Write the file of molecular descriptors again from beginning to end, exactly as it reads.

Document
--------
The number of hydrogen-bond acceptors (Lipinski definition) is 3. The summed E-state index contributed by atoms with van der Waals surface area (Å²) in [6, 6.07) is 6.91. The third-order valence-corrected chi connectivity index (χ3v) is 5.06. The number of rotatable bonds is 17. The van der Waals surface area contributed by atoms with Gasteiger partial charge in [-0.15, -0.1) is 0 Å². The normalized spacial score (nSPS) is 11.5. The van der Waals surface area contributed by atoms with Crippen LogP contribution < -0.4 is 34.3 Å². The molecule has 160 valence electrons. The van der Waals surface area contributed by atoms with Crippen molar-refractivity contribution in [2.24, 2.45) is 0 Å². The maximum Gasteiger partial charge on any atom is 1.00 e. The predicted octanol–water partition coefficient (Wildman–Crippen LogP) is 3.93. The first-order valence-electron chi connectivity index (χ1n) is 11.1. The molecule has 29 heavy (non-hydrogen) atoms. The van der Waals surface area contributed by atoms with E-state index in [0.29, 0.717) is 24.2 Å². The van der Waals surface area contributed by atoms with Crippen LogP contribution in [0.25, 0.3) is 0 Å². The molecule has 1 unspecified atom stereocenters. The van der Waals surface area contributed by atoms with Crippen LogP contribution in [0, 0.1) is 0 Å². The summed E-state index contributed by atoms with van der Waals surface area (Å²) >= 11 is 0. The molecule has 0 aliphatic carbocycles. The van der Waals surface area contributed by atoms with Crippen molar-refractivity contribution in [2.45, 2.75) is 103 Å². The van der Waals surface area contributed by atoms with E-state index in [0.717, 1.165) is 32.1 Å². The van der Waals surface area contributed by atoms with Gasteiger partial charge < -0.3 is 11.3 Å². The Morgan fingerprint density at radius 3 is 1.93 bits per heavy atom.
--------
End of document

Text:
The number of hydrogen-bond acceptors (Lipinski definition) is 3. The summed E-state index contributed by atoms with van der Waals surface area (Å²) in [6, 6.07) is 6.91. The third-order valence-corrected chi connectivity index (χ3v) is 5.06. The number of rotatable bonds is 17. The van der Waals surface area contributed by atoms with Gasteiger partial charge in [-0.15, -0.1) is 0 Å². The normalized spacial score (nSPS) is 11.5. The van der Waals surface area contributed by atoms with Crippen LogP contribution < -0.4 is 34.3 Å². The molecule has 160 valence electrons. The van der Waals surface area contributed by atoms with Crippen molar-refractivity contribution in [2.24, 2.45) is 0 Å². The maximum Gasteiger partial charge on any atom is 1.00 e. The predicted octanol–water partition coefficient (Wildman–Crippen LogP) is 3.93. The first-order valence-electron chi connectivity index (χ1n) is 11.1. The molecule has 29 heavy (non-hydrogen) atoms. The van der Waals surface area contributed by atoms with E-state index in [0.29, 0.717) is 24.2 Å². The van der Waals surface area contributed by atoms with Crippen LogP contribution in [0.25, 0.3) is 0 Å². The molecule has 1 unspecified atom stereocenters. The van der Waals surface area contributed by atoms with Crippen LogP contribution in [0, 0.1) is 0 Å². The summed E-state index contributed by atoms with van der Waals surface area (Å²) >= 11 is 0. The molecule has 0 aliphatic carbocycles. The van der Waals surface area contributed by atoms with Crippen molar-refractivity contribution in [2.45, 2.75) is 103 Å². The van der Waals surface area contributed by atoms with E-state index in [0.717, 1.165) is 32.1 Å². The van der Waals surface area contributed by atoms with Gasteiger partial charge < -0.3 is 11.3 Å². The Morgan fingerprint density at radius 3 is 1.93 bits per heavy atom.